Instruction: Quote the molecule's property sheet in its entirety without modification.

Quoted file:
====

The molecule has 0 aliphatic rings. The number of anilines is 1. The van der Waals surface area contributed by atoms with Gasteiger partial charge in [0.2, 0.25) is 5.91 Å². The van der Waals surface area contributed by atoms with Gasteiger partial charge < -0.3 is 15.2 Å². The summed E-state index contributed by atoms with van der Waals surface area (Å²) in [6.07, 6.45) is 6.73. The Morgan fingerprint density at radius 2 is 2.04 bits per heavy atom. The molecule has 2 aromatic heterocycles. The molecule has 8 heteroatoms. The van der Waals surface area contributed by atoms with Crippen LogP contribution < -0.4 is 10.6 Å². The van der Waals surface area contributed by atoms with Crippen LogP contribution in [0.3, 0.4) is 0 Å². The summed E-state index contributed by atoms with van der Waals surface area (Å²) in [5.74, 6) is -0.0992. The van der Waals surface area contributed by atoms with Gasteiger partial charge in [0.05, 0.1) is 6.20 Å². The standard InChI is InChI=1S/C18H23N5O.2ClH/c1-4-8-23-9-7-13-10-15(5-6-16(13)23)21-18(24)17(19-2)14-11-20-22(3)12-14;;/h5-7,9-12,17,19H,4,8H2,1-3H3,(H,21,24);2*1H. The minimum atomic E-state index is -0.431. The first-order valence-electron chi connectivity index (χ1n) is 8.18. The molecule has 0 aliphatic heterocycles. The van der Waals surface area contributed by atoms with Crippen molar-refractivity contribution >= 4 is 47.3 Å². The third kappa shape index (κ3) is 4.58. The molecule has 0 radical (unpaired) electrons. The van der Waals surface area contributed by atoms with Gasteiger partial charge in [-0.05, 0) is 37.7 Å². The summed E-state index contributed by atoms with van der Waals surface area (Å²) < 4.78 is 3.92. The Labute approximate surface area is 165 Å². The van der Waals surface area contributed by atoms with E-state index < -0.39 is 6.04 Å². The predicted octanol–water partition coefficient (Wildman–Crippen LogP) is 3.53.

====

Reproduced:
The molecule has 0 aliphatic rings. The number of anilines is 1. The van der Waals surface area contributed by atoms with Gasteiger partial charge in [0.2, 0.25) is 5.91 Å². The van der Waals surface area contributed by atoms with Gasteiger partial charge < -0.3 is 15.2 Å². The summed E-state index contributed by atoms with van der Waals surface area (Å²) in [6.07, 6.45) is 6.73. The Morgan fingerprint density at radius 2 is 2.04 bits per heavy atom. The molecule has 2 aromatic heterocycles. The molecule has 8 heteroatoms. The van der Waals surface area contributed by atoms with Crippen LogP contribution < -0.4 is 10.6 Å². The van der Waals surface area contributed by atoms with Crippen LogP contribution in [0.3, 0.4) is 0 Å². The summed E-state index contributed by atoms with van der Waals surface area (Å²) in [5.74, 6) is -0.0992. The van der Waals surface area contributed by atoms with Gasteiger partial charge in [0.05, 0.1) is 6.20 Å². The standard InChI is InChI=1S/C18H23N5O.2ClH/c1-4-8-23-9-7-13-10-15(5-6-16(13)23)21-18(24)17(19-2)14-11-20-22(3)12-14;;/h5-7,9-12,17,19H,4,8H2,1-3H3,(H,21,24);2*1H. The minimum atomic E-state index is -0.431. The first-order valence-electron chi connectivity index (χ1n) is 8.18. The molecule has 0 aliphatic heterocycles. The van der Waals surface area contributed by atoms with Crippen molar-refractivity contribution >= 4 is 47.3 Å². The third kappa shape index (κ3) is 4.58. The molecule has 0 radical (unpaired) electrons. The van der Waals surface area contributed by atoms with Gasteiger partial charge in [-0.05, 0) is 37.7 Å². The summed E-state index contributed by atoms with van der Waals surface area (Å²) < 4.78 is 3.92. The Labute approximate surface area is 165 Å². The van der Waals surface area contributed by atoms with E-state index < -0.39 is 6.04 Å². The predicted octanol–water partition coefficient (Wildman–Crippen LogP) is 3.53.